The Palestinian president said today his people will not accept any role for the United States in the Mideast peace process "from now on," following President Donald Trump's recognition of Jerusalem as the capital of Israel.
Mahmoud Abbas spoke at a gathering of heads of state and top officials from Islamic nations at a summit in Turkey that is expected to forge a unified Muslim world's stance against Trump's move.
Abbas called Trump's decision a "crime" that threatened world peace. He called on the United Nations to take charge of the peace process and create a new mechanism, arguing that Washington is no longer "fit" for the task.
The Palestinian leader also said that the Palestinians are committed to a peaceful resolution of the Israeli- Palestinian conflict but that after Trump's pivot on Jerusalem, Washington is not accepted as a fair negotiator.
The Istanbul gathering of heads of state and top officials from the 57-member Organization of Islamic Cooperation could offer the Muslim world's strongest response yet to Washington's move.
Turkish President Recep Tayyip Erdogan, the current president of the OIC, called on countries to urgently recognise the Palestinian state and Jerusalem as its capital.
Erdogan has been among the most vocal critics of Trump's announcement. In remarks to the summit, he said Israel is an "occupying state" and a "terror state."
Jerusalem's status is at the core of the decades-long Israeli-Palestinian conflict and Trump's December 6 announcement was widely perceived as siding with Israel. It also raised fears of more bloodshed as past crises over Jerusalem had triggered violent outbreaks.
Earlier, in opening remarks to a pre-summit meeting, Turkey's foreign minister, Mevlut Cavusoglu, told OIC foreign ministers that the US decision aims to "legitimize Israel's attempt to occupy Jerusalem."
"They expect the Islamic nation to remain silent," he said. "But we will never be silent. This bullying eliminates the possibility of peace and the grounds for shared life. The US' decision is null for us."
Most countries around the world have not recognised Israel's 1967 annexation of east Jerusalem. Under a long- standing international consensus, the fate of the city is to be determined in negotiations.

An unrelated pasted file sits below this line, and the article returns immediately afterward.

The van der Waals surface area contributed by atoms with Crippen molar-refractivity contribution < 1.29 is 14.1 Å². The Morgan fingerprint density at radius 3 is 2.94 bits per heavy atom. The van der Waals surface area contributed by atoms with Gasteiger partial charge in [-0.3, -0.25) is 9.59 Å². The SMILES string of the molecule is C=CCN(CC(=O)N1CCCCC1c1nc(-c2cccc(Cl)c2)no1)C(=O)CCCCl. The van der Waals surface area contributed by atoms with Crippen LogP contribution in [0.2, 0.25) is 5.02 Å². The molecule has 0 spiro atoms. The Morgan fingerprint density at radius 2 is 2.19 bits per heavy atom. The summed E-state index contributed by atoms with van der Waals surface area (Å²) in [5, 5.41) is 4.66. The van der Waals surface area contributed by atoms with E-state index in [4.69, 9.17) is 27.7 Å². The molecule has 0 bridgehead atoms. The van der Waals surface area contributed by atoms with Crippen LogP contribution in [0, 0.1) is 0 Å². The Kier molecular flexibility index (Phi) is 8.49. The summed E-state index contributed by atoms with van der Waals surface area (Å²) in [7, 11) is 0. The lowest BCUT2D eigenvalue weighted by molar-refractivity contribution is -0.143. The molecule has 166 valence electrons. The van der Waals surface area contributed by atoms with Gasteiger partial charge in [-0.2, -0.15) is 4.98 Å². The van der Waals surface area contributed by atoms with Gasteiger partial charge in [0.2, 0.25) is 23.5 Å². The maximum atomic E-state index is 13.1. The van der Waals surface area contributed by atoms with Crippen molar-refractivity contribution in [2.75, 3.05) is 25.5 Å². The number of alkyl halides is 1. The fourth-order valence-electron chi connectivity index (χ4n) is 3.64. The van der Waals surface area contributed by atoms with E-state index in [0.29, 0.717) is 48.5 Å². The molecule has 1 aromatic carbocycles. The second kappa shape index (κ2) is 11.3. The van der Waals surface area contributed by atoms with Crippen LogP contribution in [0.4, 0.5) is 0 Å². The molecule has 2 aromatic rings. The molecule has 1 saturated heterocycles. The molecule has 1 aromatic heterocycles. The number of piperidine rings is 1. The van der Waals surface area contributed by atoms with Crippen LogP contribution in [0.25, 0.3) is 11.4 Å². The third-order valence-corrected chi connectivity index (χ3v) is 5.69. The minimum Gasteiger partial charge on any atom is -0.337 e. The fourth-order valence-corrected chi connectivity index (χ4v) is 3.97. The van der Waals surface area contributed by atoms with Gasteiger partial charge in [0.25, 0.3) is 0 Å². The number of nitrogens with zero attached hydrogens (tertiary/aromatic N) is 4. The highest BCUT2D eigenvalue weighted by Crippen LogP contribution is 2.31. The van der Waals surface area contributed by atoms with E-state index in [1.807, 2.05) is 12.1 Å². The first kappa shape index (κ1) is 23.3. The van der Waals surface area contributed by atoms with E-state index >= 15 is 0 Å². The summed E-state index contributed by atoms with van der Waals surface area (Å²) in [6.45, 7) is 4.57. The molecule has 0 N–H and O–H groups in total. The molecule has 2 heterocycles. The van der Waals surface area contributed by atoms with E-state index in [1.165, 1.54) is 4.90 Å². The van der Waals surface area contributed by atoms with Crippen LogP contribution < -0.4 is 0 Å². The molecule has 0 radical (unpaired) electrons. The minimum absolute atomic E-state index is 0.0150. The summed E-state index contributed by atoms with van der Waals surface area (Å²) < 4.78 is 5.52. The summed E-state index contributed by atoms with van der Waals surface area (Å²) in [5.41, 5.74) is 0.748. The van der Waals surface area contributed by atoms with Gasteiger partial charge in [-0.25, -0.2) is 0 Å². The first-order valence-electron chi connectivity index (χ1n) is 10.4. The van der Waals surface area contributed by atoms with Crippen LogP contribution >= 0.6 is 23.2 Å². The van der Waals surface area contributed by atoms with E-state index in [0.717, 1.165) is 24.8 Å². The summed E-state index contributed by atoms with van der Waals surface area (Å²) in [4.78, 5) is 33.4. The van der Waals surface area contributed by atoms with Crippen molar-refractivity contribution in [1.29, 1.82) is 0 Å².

Iranian President Hassan Rouhani, Lebanon's President Michel Aoun, Jordanian King Abdullah II and top ministers of numerous nations were to attend the gathering in Istanbul.
In an emergency meeting in Cairo last weekend, Arab foreign ministers demanded that the United States rescind Trump's decision to recognise Jerusalem as Israel's capital.
In a resolution long on rhetoric but short on concrete actions, the ministers also called for the UN Security Council to adopt a resolution condemning Trump's decision, but acknowledged that Washington would most likely veto it.
Israel has considered Jerusalem its capital since the state's establishment in 1948 and sees the city as the ancient capital of the Jewish people. In the 1967 Mideast war, Israel captured the city's eastern sector and later annexed it in a move that is not recognised internationally.
The Palestinians equally lay claim to Jerusalem and want the eastern part of the city as capital of their future state.
Some 320,000 Palestinians live in that part of the city and Palestinians claim a deep cultural, historical and religious connection to the city.
The Old City, located in east Jerusalem, is home to sites holy to Jews, Christians and Muslims. These include the Western Wall, the holiest site where Jews can pray, and the Al-Aqsa Mosque, Islam's third holiest site.